Two million early childhood educators comprise the child care workforce. At this swift rate of closures, immediate unemployment of more than half the workforce is inevitable. Little Learners Child Care Center is the only center based child care in Norman County, MN. Little Learners is housed on the samecampus as a nursing home, residential assisted living apartments, hospital, and clinic and provides daily intergenerational activities to those living on site. Center director Karen DeVos said, “this is the most devastating experience of my career. We are currently losing tuition but our costs are increasing to meet the small group size recommendations that allow us to serve children safely. Without help soon, we will be forced to close, leaving 14 staff members without jobs and many families in the emergency and health care fields without care.”

“We are in a no-win situation” said Chad Dunkley, President and CEO of New Horizon Academy, a Minnesota-based chain of child care centers. “We are working hard to support our employees who have been classified as essential, but have been forced already to begin substantial furloughing due to this crisis. We are a family-owned business, and without immediate emergency support, our 88 centers serving 11,000 children across the country will close in a month.”

Both NAEYC and ECEC are partnering with governors across the country to systematically support ongoing child care for an essential workforce. As crucial decisions are being made to protect the health and safety of children, health workers, and educators, “it is imperative that Governors not stand up provisional, unlicensed, and barely regulated child care that could endanger children,” said Jo Kirchner, CEO of Primrose School Franchising Company. Tom Wyatt, CEO of KinderCare added, “We urge Governors to coordinate with existing licensed and regulated providers to ensure the continuity of care and the health and safety for children of essential workers.”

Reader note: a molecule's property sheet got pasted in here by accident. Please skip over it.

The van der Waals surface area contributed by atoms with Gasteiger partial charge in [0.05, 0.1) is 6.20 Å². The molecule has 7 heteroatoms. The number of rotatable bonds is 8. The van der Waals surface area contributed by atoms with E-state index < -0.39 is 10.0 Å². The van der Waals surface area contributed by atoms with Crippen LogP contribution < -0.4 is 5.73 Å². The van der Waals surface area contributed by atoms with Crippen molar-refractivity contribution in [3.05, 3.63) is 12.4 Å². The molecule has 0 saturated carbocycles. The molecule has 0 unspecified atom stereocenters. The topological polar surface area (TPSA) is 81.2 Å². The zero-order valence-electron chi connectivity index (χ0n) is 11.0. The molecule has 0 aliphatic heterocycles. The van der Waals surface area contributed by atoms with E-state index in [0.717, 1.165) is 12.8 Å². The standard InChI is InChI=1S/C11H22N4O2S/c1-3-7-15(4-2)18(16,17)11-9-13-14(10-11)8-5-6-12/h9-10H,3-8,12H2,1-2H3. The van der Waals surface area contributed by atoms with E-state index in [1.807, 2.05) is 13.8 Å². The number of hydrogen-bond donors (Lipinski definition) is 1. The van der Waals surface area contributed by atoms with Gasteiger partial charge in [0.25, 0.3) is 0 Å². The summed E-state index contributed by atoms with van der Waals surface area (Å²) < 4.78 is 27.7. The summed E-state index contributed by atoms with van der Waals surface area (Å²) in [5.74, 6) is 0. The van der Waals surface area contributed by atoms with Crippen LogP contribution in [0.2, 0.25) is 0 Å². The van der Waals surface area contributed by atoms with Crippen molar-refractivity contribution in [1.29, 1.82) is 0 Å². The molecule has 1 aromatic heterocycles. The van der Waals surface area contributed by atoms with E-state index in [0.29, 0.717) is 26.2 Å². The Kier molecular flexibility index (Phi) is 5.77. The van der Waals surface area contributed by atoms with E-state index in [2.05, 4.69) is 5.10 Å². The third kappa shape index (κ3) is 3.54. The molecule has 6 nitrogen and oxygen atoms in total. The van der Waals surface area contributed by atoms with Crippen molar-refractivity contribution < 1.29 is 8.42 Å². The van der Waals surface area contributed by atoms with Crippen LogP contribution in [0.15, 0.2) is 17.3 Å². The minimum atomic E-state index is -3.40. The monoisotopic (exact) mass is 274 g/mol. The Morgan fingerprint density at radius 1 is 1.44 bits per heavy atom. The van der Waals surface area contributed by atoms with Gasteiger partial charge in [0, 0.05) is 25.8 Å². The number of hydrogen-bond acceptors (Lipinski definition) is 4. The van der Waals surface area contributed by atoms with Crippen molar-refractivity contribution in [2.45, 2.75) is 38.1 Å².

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NAEYC’s vision is that all young children thrive and learn in a society dedicated to ensuring they reach their full potential. NAEYC promotes high-quality early learning for all children, birth through age 8, by connecting practice, policy and research. We advance a diverse, dynamic early childhood profession and support all who care for, educate, and work on behalf of young children.

The Early Care and Education Consortium (ECEC) is a non-profit alliance for the leading high-quality multi-state/multi-site childcare and education providers, state associations, and premier educational services providers, representing over 6,000 programs, that collectively serve one million children across the U.S. Our Members serve as the unified voice for providers of high-quality programs and services that support families and children from diverse cultural and socio-economic backgrounds. We are advocates for strong federal and state policies that bring quality to scale.